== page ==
One Year In Europe

Igor Arume, graphic design student from Brasil, brings us his view of Europe in one year on a polaroid camera ( polaroid land 660 with Impossible PX 680 insta film).

Antwerpen, Belgium

antwerpen antwerpen2

Bratislava, Slovakia



Igor Arume:

Something I really like about the Polaroids is how ephemeral they are, after you press the shutter button from the camera you can’t really predict what’s gonna be the result. It’s really a surprise. And after some days the photo can still change. I really don’t know how they will look like after some years.


Brno and Prague, Czech Republic

brno1 brno2 praga1 praga2

The Netherlands

03.11 03.11-2 03.11-3 05.10 06.10 16.02 16.11 23.11 23.11-2 23.11-3 amsterdam car den haag2 enschede


The polaroids are also a record of the place I took them, for example, some of my photos are really bluish because of the low temperature in that moment. I find this really interesting and I don’t think a digital photo can give me this testimony.

 Berlin, Germany

berlim berlim2 berlim4


I think the polaroids carry a sentimental connection for me, if I wanted a technically perfect photo I would use a digital camera. What I find special about the polaroids is that it makes me choose carefully the moment I will take the photo, the subject, the framework, while in the digital camera I can take hundreds of photos and easily erase them. I’m sure most of those digital pics I took with my digital camera will not cross the barrier between the digital world to the tangible world.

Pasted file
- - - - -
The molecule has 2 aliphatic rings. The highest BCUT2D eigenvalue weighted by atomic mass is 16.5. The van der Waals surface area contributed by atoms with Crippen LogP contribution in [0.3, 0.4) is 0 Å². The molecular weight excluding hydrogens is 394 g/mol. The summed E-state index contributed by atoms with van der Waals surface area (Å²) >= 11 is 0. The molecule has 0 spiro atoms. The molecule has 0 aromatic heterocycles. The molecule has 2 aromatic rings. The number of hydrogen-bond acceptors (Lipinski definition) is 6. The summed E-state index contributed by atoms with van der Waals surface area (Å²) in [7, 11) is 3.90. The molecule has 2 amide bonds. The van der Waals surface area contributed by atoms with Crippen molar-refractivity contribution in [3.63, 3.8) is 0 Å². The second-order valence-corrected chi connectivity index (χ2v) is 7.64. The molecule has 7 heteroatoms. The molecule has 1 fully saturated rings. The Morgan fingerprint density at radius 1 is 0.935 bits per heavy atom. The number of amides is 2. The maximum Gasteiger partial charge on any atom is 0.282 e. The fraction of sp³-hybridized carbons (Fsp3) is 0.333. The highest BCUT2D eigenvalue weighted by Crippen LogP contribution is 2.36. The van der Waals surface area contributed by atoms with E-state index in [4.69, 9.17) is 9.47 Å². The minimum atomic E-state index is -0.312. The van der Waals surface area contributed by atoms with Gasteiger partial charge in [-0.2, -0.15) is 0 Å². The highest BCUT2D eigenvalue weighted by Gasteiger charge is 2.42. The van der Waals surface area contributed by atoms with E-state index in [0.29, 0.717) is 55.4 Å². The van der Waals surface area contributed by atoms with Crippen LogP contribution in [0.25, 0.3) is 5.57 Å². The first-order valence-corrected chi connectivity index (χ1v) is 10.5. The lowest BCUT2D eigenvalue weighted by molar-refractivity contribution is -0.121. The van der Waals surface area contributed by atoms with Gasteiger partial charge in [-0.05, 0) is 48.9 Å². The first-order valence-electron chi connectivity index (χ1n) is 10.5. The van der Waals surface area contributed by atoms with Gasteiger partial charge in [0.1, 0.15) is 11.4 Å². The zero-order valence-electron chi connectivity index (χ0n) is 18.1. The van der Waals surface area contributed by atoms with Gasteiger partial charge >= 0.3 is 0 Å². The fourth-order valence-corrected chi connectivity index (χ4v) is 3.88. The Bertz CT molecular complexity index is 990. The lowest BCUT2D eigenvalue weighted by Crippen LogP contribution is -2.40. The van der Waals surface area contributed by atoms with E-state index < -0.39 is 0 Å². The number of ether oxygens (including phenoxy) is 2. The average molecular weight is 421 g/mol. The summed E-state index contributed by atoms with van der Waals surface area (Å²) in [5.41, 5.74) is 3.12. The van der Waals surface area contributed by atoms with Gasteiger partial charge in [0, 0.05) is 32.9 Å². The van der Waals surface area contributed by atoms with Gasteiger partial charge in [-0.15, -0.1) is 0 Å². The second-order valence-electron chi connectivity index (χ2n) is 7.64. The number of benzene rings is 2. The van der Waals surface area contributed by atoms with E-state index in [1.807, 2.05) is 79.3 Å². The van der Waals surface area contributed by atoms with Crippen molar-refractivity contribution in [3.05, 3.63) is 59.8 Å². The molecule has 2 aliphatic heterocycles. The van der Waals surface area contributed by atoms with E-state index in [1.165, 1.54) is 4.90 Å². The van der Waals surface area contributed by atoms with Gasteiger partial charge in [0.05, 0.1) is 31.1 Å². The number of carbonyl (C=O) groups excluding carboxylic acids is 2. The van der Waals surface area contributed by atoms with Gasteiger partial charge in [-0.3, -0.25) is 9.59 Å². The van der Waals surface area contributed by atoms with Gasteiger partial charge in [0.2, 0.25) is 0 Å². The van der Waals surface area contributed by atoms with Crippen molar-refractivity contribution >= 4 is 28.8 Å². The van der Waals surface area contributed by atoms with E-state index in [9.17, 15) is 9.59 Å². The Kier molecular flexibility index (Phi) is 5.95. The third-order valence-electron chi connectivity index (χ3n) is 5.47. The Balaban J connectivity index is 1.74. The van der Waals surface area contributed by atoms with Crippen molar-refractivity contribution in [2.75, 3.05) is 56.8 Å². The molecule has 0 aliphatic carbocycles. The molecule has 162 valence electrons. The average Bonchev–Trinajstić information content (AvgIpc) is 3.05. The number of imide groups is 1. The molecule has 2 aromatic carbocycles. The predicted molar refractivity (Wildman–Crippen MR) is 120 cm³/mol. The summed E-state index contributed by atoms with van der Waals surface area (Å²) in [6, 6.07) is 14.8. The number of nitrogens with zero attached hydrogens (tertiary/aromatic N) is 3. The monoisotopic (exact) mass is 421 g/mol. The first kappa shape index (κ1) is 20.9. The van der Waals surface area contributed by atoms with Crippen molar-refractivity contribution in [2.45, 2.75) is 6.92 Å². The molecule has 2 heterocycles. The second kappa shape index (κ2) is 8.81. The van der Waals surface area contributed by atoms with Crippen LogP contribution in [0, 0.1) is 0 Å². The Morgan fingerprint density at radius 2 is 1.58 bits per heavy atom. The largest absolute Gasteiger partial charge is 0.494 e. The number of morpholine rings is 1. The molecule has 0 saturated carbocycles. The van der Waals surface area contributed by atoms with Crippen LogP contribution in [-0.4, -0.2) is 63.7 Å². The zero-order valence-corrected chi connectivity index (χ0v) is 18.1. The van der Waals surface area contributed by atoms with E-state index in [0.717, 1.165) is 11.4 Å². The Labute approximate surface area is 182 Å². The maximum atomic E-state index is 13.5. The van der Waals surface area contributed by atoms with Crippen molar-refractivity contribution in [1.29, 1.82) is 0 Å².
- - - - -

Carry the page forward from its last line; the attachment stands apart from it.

Budapest, Hungary

budapeste5 budapeste4 budapeste3 budapeste2 budapeste1

Paris, France

01.03.14 notre paris vista torre vista arco vista vista-notredammme


Some people observed that I practically don’t have people on my photos. I really don’t know the reason, maybe because I like to portray more the architecture of the place but maybe you can give your opinion about that, I would love to hear from you what you think about it.



Now I’m working on a personal project to print those polaroids as a photobook using a risograph duplicator. Risography is a relatively cheap printing technique that adds some interesting interferences to the final result, making each print unique. Since you can’t predict the final result of your polaroid and you have to embrace the “imperfections” and happy accidents, printing a polaroid in a risograph is like taking the unpredictableness further, making a image going through an imperfection generator process twice.

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You can see more of Igor’s works HERE